1. Mandamus commands activity Prohibition orders inactivity. Prohibition stops an authority in the middle of a proceedings. It prevents usurpation of jurisdiction.
  2. Mandamus is generally addressed to administrative authorities. Certiorari and Prohibition generally control the courts and tribunals.
  3. Certiorari and Prohibition are instruments to control an inferior tribunal which has exceeded its jurisdiction or wrongly exercised its jurisdiction. Mandamus is issued against an inferior tribunal which has declined to exercise its jurisdiction.
  4. Mandamus may direct a tribunal to proceed according to law. Certiorari quashes the proceedings or removes the proceedings to itself on the ground of lack of jurisdiction or error apparent on the face of the record etc.
  5. The grounds for issue of Certiorari and Prohibition are the same Prohibition is issued at an earlier stage when the matter has not come to a close, to prevent the tribunal from going ahead. Certiorari lies where a tribunal after exercising jurisdiction where it had none or exceeding its jurisdiction where it had some, handed over a final decision.
  6. The object of Prohibition is prevention. The object of Certiorari is prevention and cure both.
  7. Mandamus commands a person to perform a function which it is under a legal duty to perform. Quo warranto is an enquiry to ascertain whether a person holding an office has legal authority to do so. When he is not able to support his claim he may be ordered to vacate.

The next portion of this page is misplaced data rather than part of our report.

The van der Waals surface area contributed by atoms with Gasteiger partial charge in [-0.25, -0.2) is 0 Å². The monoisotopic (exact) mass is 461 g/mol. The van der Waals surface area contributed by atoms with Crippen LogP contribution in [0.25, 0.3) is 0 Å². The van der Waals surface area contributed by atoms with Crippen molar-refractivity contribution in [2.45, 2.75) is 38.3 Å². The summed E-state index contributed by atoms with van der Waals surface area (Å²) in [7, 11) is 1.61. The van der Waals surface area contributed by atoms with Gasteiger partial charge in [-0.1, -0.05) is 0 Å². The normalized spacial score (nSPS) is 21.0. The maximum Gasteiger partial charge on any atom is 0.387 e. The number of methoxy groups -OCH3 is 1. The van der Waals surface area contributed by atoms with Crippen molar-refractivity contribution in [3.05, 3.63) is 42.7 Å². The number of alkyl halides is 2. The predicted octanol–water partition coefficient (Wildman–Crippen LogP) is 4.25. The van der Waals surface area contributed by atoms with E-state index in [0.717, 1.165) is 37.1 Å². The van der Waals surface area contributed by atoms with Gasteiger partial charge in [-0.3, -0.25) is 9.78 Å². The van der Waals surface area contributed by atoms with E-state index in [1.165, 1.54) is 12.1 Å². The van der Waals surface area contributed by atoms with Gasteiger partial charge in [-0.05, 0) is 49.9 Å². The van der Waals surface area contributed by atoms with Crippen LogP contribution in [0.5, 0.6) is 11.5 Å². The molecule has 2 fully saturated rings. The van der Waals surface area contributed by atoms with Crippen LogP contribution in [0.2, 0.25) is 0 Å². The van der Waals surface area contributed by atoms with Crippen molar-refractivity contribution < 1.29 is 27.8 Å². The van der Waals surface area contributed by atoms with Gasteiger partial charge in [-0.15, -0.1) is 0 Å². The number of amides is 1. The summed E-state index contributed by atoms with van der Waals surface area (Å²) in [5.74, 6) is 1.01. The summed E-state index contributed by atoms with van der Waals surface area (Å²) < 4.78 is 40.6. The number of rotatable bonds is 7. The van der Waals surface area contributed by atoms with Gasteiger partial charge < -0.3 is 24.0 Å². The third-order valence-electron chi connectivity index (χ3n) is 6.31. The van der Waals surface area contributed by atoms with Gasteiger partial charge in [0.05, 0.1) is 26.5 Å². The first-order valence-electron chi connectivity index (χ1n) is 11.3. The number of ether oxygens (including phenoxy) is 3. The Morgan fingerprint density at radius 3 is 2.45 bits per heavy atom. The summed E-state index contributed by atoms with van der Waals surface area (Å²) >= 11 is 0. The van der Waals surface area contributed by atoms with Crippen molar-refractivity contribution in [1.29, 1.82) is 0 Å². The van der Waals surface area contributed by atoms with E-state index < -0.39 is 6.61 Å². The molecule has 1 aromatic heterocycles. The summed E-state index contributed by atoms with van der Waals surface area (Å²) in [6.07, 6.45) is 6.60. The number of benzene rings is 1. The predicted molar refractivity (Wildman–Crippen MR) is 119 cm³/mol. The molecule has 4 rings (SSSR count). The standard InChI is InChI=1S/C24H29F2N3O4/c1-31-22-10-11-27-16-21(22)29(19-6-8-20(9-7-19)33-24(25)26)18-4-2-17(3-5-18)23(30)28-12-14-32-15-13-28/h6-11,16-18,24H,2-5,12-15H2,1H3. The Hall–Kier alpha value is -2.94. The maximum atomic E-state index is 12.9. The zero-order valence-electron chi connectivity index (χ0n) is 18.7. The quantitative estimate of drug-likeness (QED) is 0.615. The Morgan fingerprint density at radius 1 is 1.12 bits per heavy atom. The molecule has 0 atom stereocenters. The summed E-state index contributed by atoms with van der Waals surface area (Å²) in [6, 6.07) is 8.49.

Articles 32 and 226

The Supreme Court has been empowered by Art. 32 to issue directions, orders or writs for the enforcement of fundamental rights. A High Court has under Art.226 such powers not only in relation to fundamental rights but also for any other purpose. Thus the power of a High Court is wider. It can be invoked for any other purpose while access to Supreme Court under Art. 32 is only for the purpose of enforcement of a fundamental right.

Article 32 is a basic feature of the Constitution. It cannot be omitted by amending the Constitution. Article 32 being a fundamental right an aggrieved person may access the Supreme Court directly, that is, without first resorting to the High Court.

When martial law has been in force in any area, Parliament may, by law, indemnify any person in the service of the Union or a State for any act done by him in connection with the maintenance or restoration of order in such area or validate any sentence passed or act done while martial law was in force [Art. 34].

Affecting Certain Fundamental Rights